Traditional Chinese Medicine (TCM) can resolve many health issues. Reflecting Chinese insight and ingenuity, it has been used effectively and without harmful side effects for thousands of years to cure ailments, support healing, increase energy and promote general well- being.
TCM is based on the concept of Qi (pronounced ‘chea’), which literally means “breath” or “air” and is thought of as life force (or energy) inherent in all things. In TCM, your body is seen as an integrated whole; your mind, emotions, spirit, and physical body forming a complex interrelated system that is powered by Qi. The balance of negative and positive forms (Yin and Yang) of Qi in the body is essential for good health, while imbalance can cause disease. It is this balance that TCM seeks to augment and restore.
TCM understands that your body has a natural regenerative capacity. TCM practitioners balance your Qi to allow this self-healing ability to function, giving your body the support it needs to regain its health.
To accomplish this, TCM uses a variety of natural healing methods. Chief among these is acupuncture, which has been practiced for thousands of years. Very fine needles are inserted along meridians, energy pathways in the body, to tonify or sedate as required. Acupuncture also has direct effects on blood chemistry with the ability to alleviate pain, often nearly immediately. Needles used may be as few as four, or as many as fifty, depending on the condition, and may be enhanced with microcurrents. Ear acupuncture has been found to be especially useful for quick relief of pain.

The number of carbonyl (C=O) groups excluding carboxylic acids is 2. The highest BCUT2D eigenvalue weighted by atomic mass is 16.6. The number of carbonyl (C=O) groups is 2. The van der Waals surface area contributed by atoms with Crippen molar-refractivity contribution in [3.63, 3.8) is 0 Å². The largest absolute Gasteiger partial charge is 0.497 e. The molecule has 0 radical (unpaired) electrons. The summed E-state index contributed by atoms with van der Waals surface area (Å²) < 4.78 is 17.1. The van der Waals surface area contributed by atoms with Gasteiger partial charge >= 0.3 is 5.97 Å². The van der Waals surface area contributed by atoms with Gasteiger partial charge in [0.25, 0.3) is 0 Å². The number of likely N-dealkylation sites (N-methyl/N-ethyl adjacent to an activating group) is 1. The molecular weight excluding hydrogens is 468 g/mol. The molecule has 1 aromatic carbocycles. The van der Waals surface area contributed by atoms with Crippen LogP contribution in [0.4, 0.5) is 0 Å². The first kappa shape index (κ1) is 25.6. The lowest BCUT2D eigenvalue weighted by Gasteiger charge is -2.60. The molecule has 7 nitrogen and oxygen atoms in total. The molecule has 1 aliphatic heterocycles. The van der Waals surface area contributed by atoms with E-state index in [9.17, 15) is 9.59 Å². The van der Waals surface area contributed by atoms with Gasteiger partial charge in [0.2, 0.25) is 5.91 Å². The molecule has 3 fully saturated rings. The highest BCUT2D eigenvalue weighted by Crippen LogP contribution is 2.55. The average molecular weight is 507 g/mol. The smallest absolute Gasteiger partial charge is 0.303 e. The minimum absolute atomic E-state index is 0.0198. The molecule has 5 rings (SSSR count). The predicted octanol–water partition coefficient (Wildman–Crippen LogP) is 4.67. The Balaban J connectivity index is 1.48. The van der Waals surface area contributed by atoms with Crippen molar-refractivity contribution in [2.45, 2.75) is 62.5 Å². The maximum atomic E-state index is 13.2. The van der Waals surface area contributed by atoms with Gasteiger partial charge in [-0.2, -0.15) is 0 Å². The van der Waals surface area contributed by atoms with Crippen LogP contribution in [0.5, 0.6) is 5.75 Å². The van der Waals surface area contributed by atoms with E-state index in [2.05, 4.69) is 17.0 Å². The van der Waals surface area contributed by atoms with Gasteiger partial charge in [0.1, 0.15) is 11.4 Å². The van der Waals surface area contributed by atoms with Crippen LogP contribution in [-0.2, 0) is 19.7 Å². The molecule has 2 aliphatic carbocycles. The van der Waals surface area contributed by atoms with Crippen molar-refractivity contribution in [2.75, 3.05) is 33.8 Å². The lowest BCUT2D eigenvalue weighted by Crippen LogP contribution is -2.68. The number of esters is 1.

Another important (and ancient) component of TCM is herbal therapy. The essential properties of literally hundreds of herbs and their actions on the body-mind-spirit have been identified and classified. A wide range of objects fall into the category of TCM: herbs, stones, bones, insects, animal parts, as well as, flowers, stems, seeds, bark and roots.
A TCM formula combines herbs in a way that makes them more powerful than the sum of the individual parts, with each herb performing a specific task within the body to achieve the objective of the formula as a whole. Herbal formulas can be supplied as raw herbs, concentrated powders, capsules and teas.
When treating a patient, TCM also factors in lifestyle choices, exercise, food and diet, as well as the season of year, geographical location, age, genetics, and the overall condition of your body. This makes it a truly comprehensive approach to health.
Diane Sheppard is a licensed acupuncturist with a Ph.D. in Oriental Medicine. She is a practitioner at Eisenhower Wellness Institute and owner of AcQPoint Wellness Center in La Quinta. 760-775-7900 www.AcQPoint.com